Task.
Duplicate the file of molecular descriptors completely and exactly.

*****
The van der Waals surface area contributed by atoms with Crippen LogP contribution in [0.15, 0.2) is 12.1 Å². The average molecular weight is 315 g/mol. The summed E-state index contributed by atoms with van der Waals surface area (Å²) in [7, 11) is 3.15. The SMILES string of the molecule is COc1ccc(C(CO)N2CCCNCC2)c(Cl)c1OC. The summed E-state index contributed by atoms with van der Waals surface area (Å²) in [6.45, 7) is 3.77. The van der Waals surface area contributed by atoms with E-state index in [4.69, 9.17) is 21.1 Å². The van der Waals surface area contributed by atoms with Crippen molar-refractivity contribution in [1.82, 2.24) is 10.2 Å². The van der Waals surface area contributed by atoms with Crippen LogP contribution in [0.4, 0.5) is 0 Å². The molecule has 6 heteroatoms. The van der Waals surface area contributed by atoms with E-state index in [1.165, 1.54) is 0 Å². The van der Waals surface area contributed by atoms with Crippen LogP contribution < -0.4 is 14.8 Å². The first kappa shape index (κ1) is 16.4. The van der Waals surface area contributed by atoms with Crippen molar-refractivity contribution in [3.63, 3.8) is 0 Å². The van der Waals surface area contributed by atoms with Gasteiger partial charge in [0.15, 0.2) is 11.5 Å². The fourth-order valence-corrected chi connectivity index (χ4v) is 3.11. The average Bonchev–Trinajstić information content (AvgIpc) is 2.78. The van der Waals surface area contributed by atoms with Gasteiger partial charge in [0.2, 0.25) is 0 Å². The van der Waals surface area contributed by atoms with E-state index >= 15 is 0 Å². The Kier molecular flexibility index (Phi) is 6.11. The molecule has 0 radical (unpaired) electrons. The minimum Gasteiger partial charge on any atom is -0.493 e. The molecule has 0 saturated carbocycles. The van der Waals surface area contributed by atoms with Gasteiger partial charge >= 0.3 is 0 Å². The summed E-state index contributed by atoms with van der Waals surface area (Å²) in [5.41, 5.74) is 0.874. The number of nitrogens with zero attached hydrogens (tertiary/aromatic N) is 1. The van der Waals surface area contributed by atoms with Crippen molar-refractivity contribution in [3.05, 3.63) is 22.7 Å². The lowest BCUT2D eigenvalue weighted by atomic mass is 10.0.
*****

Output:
The van der Waals surface area contributed by atoms with Crippen LogP contribution in [0.15, 0.2) is 12.1 Å². The average molecular weight is 315 g/mol. The summed E-state index contributed by atoms with van der Waals surface area (Å²) in [7, 11) is 3.15. The SMILES string of the molecule is COc1ccc(C(CO)N2CCCNCC2)c(Cl)c1OC. The summed E-state index contributed by atoms with van der Waals surface area (Å²) in [6.45, 7) is 3.77. The van der Waals surface area contributed by atoms with E-state index in [4.69, 9.17) is 21.1 Å². The van der Waals surface area contributed by atoms with Crippen molar-refractivity contribution in [1.82, 2.24) is 10.2 Å². The van der Waals surface area contributed by atoms with Crippen LogP contribution in [0.4, 0.5) is 0 Å². The molecule has 6 heteroatoms. The van der Waals surface area contributed by atoms with E-state index in [1.165, 1.54) is 0 Å². The van der Waals surface area contributed by atoms with Crippen LogP contribution < -0.4 is 14.8 Å². The first kappa shape index (κ1) is 16.4. The van der Waals surface area contributed by atoms with Crippen molar-refractivity contribution in [3.63, 3.8) is 0 Å². The van der Waals surface area contributed by atoms with Gasteiger partial charge in [0.15, 0.2) is 11.5 Å². The fourth-order valence-corrected chi connectivity index (χ4v) is 3.11. The average Bonchev–Trinajstić information content (AvgIpc) is 2.78. The van der Waals surface area contributed by atoms with Gasteiger partial charge in [0.2, 0.25) is 0 Å². The van der Waals surface area contributed by atoms with E-state index >= 15 is 0 Å². The Kier molecular flexibility index (Phi) is 6.11. The molecule has 0 radical (unpaired) electrons. The minimum Gasteiger partial charge on any atom is -0.493 e. The molecule has 0 saturated carbocycles. The van der Waals surface area contributed by atoms with Gasteiger partial charge >= 0.3 is 0 Å². The summed E-state index contributed by atoms with van der Waals surface area (Å²) in [5.41, 5.74) is 0.874. The number of nitrogens with zero attached hydrogens (tertiary/aromatic N) is 1. The van der Waals surface area contributed by atoms with Crippen molar-refractivity contribution in [3.05, 3.63) is 22.7 Å². The lowest BCUT2D eigenvalue weighted by atomic mass is 10.0.